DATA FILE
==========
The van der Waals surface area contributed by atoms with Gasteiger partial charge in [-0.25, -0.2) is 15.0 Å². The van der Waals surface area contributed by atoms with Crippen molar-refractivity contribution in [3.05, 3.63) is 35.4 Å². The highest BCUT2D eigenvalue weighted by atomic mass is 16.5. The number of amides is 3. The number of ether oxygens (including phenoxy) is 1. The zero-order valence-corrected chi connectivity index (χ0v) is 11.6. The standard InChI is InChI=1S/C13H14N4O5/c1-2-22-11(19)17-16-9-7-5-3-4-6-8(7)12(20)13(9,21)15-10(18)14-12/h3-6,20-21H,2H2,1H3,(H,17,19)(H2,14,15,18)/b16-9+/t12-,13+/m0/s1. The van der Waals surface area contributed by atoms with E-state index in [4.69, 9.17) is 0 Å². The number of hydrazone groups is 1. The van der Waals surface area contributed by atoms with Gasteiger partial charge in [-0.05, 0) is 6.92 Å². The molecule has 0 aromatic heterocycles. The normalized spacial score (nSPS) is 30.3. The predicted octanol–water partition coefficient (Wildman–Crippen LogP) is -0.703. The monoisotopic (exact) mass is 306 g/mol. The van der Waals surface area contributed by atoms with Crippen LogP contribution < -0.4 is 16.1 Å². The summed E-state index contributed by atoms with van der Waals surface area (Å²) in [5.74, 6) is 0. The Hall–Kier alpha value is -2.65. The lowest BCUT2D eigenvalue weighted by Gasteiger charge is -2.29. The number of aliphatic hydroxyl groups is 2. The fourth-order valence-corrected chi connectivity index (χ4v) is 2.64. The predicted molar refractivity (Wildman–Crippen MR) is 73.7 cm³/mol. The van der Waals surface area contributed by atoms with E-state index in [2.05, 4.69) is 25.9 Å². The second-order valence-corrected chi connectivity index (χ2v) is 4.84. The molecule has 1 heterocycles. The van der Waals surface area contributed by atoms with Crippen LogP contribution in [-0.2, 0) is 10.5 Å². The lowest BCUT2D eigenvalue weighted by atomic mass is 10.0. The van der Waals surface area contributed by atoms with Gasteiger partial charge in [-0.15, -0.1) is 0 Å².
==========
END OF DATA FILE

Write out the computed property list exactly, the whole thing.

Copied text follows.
The van der Waals surface area contributed by atoms with Gasteiger partial charge in [-0.25, -0.2) is 15.0 Å². The van der Waals surface area contributed by atoms with Crippen molar-refractivity contribution in [3.05, 3.63) is 35.4 Å². The highest BCUT2D eigenvalue weighted by atomic mass is 16.5. The number of amides is 3. The number of ether oxygens (including phenoxy) is 1. The zero-order valence-corrected chi connectivity index (χ0v) is 11.6. The standard InChI is InChI=1S/C13H14N4O5/c1-2-22-11(19)17-16-9-7-5-3-4-6-8(7)12(20)13(9,21)15-10(18)14-12/h3-6,20-21H,2H2,1H3,(H,17,19)(H2,14,15,18)/b16-9+/t12-,13+/m0/s1. The van der Waals surface area contributed by atoms with E-state index in [4.69, 9.17) is 0 Å². The number of hydrazone groups is 1. The van der Waals surface area contributed by atoms with Gasteiger partial charge in [-0.05, 0) is 6.92 Å². The molecule has 0 aromatic heterocycles. The normalized spacial score (nSPS) is 30.3. The predicted octanol–water partition coefficient (Wildman–Crippen LogP) is -0.703. The monoisotopic (exact) mass is 306 g/mol. The van der Waals surface area contributed by atoms with Crippen LogP contribution < -0.4 is 16.1 Å². The summed E-state index contributed by atoms with van der Waals surface area (Å²) in [5.74, 6) is 0. The Hall–Kier alpha value is -2.65. The lowest BCUT2D eigenvalue weighted by Gasteiger charge is -2.29. The number of aliphatic hydroxyl groups is 2. The fourth-order valence-corrected chi connectivity index (χ4v) is 2.64. The predicted molar refractivity (Wildman–Crippen MR) is 73.7 cm³/mol. The van der Waals surface area contributed by atoms with E-state index in [2.05, 4.69) is 25.9 Å². The second-order valence-corrected chi connectivity index (χ2v) is 4.84. The molecule has 1 heterocycles. The van der Waals surface area contributed by atoms with Crippen LogP contribution in [-0.2, 0) is 10.5 Å². The lowest BCUT2D eigenvalue weighted by atomic mass is 10.0. The van der Waals surface area contributed by atoms with Gasteiger partial charge in [-0.15, -0.1) is 0 Å².